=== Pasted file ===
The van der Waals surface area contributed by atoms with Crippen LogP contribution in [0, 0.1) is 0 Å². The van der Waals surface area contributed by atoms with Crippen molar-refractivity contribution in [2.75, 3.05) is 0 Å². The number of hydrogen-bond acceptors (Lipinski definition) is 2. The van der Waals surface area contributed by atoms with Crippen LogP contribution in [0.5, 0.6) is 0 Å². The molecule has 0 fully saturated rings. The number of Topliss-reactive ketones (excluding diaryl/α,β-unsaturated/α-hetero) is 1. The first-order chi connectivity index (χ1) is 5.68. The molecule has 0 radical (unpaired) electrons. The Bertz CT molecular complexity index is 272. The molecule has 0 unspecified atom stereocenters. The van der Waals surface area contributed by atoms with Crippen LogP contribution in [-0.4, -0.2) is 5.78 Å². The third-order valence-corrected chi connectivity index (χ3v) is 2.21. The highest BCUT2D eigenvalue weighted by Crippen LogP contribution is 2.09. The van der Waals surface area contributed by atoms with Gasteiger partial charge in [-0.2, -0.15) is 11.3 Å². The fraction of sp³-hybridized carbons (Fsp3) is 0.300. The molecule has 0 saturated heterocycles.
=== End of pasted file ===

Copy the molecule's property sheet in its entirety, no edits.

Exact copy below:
The van der Waals surface area contributed by atoms with Crippen LogP contribution in [0, 0.1) is 0 Å². The van der Waals surface area contributed by atoms with Crippen molar-refractivity contribution in [2.75, 3.05) is 0 Å². The number of hydrogen-bond acceptors (Lipinski definition) is 2. The van der Waals surface area contributed by atoms with Crippen LogP contribution in [0.5, 0.6) is 0 Å². The molecule has 0 fully saturated rings. The number of Topliss-reactive ketones (excluding diaryl/α,β-unsaturated/α-hetero) is 1. The first-order chi connectivity index (χ1) is 5.68. The molecule has 0 radical (unpaired) electrons. The Bertz CT molecular complexity index is 272. The molecule has 0 unspecified atom stereocenters. The van der Waals surface area contributed by atoms with Crippen LogP contribution in [-0.4, -0.2) is 5.78 Å². The third-order valence-corrected chi connectivity index (χ3v) is 2.21. The highest BCUT2D eigenvalue weighted by Crippen LogP contribution is 2.09. The van der Waals surface area contributed by atoms with Gasteiger partial charge in [-0.2, -0.15) is 11.3 Å². The fraction of sp³-hybridized carbons (Fsp3) is 0.300. The molecule has 0 saturated heterocycles.